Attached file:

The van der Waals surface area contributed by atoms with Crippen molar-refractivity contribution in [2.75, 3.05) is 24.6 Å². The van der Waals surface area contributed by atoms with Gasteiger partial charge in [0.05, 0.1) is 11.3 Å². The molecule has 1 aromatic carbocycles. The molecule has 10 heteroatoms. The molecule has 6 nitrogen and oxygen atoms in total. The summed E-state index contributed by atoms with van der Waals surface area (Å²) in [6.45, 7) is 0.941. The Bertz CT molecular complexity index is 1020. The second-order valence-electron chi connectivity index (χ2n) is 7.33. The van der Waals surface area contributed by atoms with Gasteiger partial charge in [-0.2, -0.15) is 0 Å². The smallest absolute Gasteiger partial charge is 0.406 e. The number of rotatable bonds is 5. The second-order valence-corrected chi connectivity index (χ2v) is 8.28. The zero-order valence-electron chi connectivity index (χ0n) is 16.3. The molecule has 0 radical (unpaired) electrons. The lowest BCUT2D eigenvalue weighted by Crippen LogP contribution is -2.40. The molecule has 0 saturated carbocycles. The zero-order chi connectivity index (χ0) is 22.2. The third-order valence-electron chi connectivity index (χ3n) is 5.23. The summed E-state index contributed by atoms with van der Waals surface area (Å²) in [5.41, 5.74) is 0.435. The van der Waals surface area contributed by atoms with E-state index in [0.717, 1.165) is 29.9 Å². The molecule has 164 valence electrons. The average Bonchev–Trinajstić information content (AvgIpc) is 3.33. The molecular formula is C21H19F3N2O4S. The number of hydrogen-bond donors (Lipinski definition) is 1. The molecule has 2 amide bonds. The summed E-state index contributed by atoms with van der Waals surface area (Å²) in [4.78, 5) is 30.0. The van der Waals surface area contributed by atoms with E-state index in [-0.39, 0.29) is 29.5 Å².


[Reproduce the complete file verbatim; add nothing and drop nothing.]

The van der Waals surface area contributed by atoms with Crippen molar-refractivity contribution in [2.75, 3.05) is 24.6 Å². The van der Waals surface area contributed by atoms with Gasteiger partial charge in [0.05, 0.1) is 11.3 Å². The molecule has 1 aromatic carbocycles. The molecule has 10 heteroatoms. The molecule has 6 nitrogen and oxygen atoms in total. The summed E-state index contributed by atoms with van der Waals surface area (Å²) in [6.45, 7) is 0.941. The Bertz CT molecular complexity index is 1020. The second-order valence-electron chi connectivity index (χ2n) is 7.33. The van der Waals surface area contributed by atoms with Gasteiger partial charge in [-0.2, -0.15) is 0 Å². The smallest absolute Gasteiger partial charge is 0.406 e. The number of rotatable bonds is 5. The second-order valence-corrected chi connectivity index (χ2v) is 8.28. The zero-order valence-electron chi connectivity index (χ0n) is 16.3. The molecule has 0 radical (unpaired) electrons. The lowest BCUT2D eigenvalue weighted by Crippen LogP contribution is -2.40. The molecule has 0 saturated carbocycles. The zero-order chi connectivity index (χ0) is 22.2. The third-order valence-electron chi connectivity index (χ3n) is 5.23. The summed E-state index contributed by atoms with van der Waals surface area (Å²) in [5.41, 5.74) is 0.435. The van der Waals surface area contributed by atoms with E-state index in [0.717, 1.165) is 29.9 Å². The molecule has 164 valence electrons. The average Bonchev–Trinajstić information content (AvgIpc) is 3.33. The molecular formula is C21H19F3N2O4S. The number of hydrogen-bond donors (Lipinski definition) is 1. The molecule has 2 amide bonds. The summed E-state index contributed by atoms with van der Waals surface area (Å²) in [4.78, 5) is 30.0. The van der Waals surface area contributed by atoms with E-state index in [-0.39, 0.29) is 29.5 Å².